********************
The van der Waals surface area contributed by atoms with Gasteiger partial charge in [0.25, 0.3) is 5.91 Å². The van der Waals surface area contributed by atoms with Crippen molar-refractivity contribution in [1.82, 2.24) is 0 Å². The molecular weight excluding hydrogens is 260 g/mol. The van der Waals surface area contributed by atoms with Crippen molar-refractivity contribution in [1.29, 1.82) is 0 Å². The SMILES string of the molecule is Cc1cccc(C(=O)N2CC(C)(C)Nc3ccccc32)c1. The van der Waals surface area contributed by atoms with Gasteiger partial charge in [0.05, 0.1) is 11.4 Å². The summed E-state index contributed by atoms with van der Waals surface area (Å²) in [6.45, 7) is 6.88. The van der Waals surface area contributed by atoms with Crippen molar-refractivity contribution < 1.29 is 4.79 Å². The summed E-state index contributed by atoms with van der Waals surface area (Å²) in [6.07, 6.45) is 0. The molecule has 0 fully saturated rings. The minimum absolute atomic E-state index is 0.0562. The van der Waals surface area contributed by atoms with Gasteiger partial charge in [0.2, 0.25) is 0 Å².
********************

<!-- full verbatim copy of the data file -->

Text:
The van der Waals surface area contributed by atoms with Gasteiger partial charge in [0.25, 0.3) is 5.91 Å². The van der Waals surface area contributed by atoms with Crippen molar-refractivity contribution in [1.82, 2.24) is 0 Å². The molecular weight excluding hydrogens is 260 g/mol. The van der Waals surface area contributed by atoms with Crippen molar-refractivity contribution in [1.29, 1.82) is 0 Å². The SMILES string of the molecule is Cc1cccc(C(=O)N2CC(C)(C)Nc3ccccc32)c1. The van der Waals surface area contributed by atoms with Gasteiger partial charge in [0.05, 0.1) is 11.4 Å². The summed E-state index contributed by atoms with van der Waals surface area (Å²) in [6.45, 7) is 6.88. The van der Waals surface area contributed by atoms with Crippen molar-refractivity contribution < 1.29 is 4.79 Å². The summed E-state index contributed by atoms with van der Waals surface area (Å²) in [6.07, 6.45) is 0. The molecule has 0 fully saturated rings. The minimum absolute atomic E-state index is 0.0562. The van der Waals surface area contributed by atoms with Gasteiger partial charge in [0.2, 0.25) is 0 Å².